SYDNEY (AFP) - Corruption in the ranks of Australia's Labor party centred on a dodgy coal-mining deal cost New South Wales state A$90 million (S$92 million), a top official said on Thursday.
NSW Treasurer Mike Baird said he had asked the Treasury and the mining department to look into the cost of the Mount Penny scam, over which criminal charges were recommended last month against two high-profile state Labor figures.
Former party kingpin Eddie Obeid and ex-resources minister Ian Macdonald were last month found to have acted corruptly in the 2008 deal, following the largest-ever investigation by the state's Independent Commission Against Corruption (ICAC).
Mr Obeid is accused of conspiring with Mr Macdonald to rig a 2008 tender for a lucrative coal licence over land at Mount Penny, which he and his family secretly purchased in 2007-2008 and which soared in value once the licence was in place.
Both men have been expelled from Labor but have denied wrongdoing.
Mr Baird, from the ruling Liberal party, said he was "appalled" by the scam's cost to NSW, Australia's most populous state of which Sydney is the capital.
"I sort of sit here and shake my head," Mr Baird told NSW parliament.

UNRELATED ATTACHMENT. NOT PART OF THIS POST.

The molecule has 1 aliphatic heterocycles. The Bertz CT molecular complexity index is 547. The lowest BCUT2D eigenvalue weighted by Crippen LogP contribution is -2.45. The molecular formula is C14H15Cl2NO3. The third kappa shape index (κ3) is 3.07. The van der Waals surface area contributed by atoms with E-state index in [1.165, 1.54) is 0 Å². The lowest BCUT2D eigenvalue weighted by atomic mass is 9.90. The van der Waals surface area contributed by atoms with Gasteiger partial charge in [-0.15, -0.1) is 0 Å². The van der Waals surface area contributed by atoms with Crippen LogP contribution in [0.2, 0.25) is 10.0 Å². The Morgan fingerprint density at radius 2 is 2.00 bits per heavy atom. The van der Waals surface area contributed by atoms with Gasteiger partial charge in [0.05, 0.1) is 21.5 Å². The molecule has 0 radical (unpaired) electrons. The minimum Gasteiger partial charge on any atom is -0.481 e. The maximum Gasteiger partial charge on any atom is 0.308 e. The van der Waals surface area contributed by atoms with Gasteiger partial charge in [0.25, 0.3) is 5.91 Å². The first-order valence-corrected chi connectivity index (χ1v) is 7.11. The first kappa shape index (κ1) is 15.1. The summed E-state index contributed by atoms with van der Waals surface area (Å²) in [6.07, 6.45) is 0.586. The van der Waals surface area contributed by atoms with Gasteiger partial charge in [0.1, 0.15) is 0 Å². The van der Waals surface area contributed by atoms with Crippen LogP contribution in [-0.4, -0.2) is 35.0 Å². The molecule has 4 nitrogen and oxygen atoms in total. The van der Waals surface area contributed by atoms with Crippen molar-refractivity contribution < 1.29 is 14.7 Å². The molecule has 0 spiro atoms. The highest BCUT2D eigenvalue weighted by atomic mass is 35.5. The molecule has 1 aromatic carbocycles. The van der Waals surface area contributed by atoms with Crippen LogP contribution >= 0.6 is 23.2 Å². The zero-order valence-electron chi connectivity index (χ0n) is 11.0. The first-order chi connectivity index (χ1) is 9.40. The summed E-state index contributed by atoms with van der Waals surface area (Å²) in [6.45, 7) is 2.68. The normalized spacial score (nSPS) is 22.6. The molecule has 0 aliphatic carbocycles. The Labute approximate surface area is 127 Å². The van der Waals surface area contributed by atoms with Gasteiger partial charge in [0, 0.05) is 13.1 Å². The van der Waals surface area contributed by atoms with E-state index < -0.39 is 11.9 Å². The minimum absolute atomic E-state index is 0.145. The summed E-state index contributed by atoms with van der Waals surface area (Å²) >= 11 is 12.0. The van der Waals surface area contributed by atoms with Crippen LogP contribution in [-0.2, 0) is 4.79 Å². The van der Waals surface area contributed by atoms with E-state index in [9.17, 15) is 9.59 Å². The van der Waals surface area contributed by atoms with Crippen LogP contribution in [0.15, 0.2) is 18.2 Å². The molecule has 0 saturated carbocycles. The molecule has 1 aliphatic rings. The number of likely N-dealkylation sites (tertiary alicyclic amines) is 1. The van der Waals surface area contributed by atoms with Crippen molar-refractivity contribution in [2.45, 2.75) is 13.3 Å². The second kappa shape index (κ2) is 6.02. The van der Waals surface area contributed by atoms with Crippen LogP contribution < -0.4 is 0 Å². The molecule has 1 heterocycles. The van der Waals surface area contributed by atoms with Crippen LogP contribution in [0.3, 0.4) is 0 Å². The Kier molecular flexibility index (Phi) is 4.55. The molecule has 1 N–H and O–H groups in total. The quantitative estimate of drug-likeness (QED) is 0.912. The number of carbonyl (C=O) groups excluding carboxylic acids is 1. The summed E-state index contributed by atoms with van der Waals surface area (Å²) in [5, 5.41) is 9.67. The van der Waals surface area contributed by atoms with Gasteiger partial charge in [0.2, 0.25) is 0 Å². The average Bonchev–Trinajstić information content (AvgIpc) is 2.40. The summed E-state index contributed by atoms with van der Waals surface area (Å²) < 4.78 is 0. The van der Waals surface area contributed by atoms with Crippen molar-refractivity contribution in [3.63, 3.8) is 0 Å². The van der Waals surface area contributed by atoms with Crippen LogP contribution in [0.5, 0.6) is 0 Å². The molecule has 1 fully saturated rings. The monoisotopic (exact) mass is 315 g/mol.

"If the licences were not issued corruptly or negligently this state would be $90 million better off.
"Those resources, our resources, the state's resources, were effectively given away," he added, noting that these were conservative estimates.
The scandal has damaged Labor's standing in NSW ahead of September's national elections, with two federal lawmakers called to give evidence and another two named in proceedings.
Conservative leader Tony Abbott, on track for a narrow victory on September 7 according to opinion polls, said ICAC had "exposed the rottenness at the heart of the Labor party nationally".
Prime Minister Kevin Rudd has ordered a takeover of NSW Labor by the national executive to reform the scandal-hit branch, banning property developers from standing as candidates and pushing for greater control by rank and file members.